Luckily for IP owners, Facebook has procedures to get this infringing content taken down.
Have you seen your trademarks or copyrights being used without permission on social media?
Anyone with a valuable brand has probably noticed it. Either someone is stealing your content and posting it on Facebook as their own or putting themselves or their company on Facebook with a confusingly similar or identical brand name. Luckily for IP owners, Facebook has procedures to get this infringing content taken down.
The really good news is that it can work the way it’s supposed to (I’ve done it).
ometimes the best way to deal with infringement is to reach out first.When a rights holder notices copyrighted content begin posted without authorization, the DMCA comes into effect. As with any other ISP, Facebook adheres to the DMCA’s safe harbor provision, including their takedown procedures. For more info on this, check out my posts on the subject.
Assuming that the rights holder has a good faith belief that they own the rights and those rights are being infringed, Facebook provides a simple form to fill out.
As I’ve stated in other posts, sometimes the best way to deal with infringement is to reach out first. Facebook even recommends this as a first step and it could lead to a peaceful resolution of the problem.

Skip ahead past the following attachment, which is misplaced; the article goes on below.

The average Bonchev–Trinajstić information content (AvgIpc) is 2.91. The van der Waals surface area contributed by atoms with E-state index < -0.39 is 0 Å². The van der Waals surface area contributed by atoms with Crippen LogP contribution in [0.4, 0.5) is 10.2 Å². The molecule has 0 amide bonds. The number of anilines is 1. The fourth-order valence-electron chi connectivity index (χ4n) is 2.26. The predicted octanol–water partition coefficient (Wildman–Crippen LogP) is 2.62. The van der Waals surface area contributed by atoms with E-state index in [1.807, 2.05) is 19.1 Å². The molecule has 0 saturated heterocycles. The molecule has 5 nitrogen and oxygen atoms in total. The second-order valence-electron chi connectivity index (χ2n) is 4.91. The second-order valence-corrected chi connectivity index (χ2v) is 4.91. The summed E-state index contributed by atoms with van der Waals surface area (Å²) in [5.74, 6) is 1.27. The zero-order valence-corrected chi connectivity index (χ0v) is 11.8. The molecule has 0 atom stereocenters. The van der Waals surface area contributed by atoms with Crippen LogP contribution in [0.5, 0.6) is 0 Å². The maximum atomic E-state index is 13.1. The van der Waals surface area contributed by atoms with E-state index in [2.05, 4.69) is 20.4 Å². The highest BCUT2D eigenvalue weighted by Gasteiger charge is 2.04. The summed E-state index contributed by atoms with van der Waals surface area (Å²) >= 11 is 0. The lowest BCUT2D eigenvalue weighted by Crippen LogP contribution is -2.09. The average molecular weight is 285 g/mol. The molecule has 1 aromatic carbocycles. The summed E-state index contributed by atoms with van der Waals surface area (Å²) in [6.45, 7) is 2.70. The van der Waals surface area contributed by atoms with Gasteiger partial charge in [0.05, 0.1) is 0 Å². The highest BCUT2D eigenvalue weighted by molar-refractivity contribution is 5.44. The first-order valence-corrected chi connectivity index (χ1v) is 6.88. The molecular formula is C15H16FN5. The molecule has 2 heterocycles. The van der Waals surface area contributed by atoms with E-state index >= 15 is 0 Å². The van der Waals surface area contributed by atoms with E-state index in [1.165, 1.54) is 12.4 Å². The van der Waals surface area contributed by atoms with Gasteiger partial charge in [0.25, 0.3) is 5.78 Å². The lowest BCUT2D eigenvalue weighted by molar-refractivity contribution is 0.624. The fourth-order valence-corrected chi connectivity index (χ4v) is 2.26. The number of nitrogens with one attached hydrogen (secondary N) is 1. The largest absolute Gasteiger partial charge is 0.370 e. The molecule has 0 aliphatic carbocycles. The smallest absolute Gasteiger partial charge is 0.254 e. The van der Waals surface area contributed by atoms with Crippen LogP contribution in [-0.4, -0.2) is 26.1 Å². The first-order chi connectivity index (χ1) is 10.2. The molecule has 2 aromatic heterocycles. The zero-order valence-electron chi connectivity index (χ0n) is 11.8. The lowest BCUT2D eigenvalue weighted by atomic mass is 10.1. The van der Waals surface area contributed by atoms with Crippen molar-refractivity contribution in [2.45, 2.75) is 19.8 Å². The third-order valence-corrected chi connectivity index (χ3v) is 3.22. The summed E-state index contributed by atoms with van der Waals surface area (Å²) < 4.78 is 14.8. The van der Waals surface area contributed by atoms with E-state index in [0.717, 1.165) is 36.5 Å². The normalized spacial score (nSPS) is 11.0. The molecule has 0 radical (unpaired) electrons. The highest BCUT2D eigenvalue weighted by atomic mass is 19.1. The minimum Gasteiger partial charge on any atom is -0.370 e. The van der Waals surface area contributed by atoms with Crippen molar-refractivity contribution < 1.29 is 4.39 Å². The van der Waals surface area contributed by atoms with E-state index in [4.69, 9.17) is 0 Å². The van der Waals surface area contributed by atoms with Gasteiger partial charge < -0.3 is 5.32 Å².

When a brand name or other symbol of valuable business goodwill is being used in an unauthorized way, Facebook offers a way to disable access to an infringing page.
The process here is very similar. In fact, the form to be filled out starts on the same page.
Facebook requires that the party reporting the infringement be the holder of the rights being infringed. This means that a third party can’t report the infringement. The information requested by Facebook in the takedown process is similar to that of a copyright takedown.
As with copyright, Facebook recommends reaching out to the infringer first. Often similarly-named infringers aren’t aware of the nuances of trademark law, and believe that they are not actually infringing. Others honestly didn’t know about your brand.
Facebook provides a lot of good general info on copyright and trademark rights, as well.
Get some legal counsel:
IP holders shouldn’t take these actions lightly.IP holders shouldn’t take these actions lightly. They could potentially lead to further legal action on the part of the alleged infringer, so filling out one of these online forms shouldn’t be taken lightly. Before beginning the takedown process, an attorney with experience in IP should be consulted to ensure that it is the best course of action.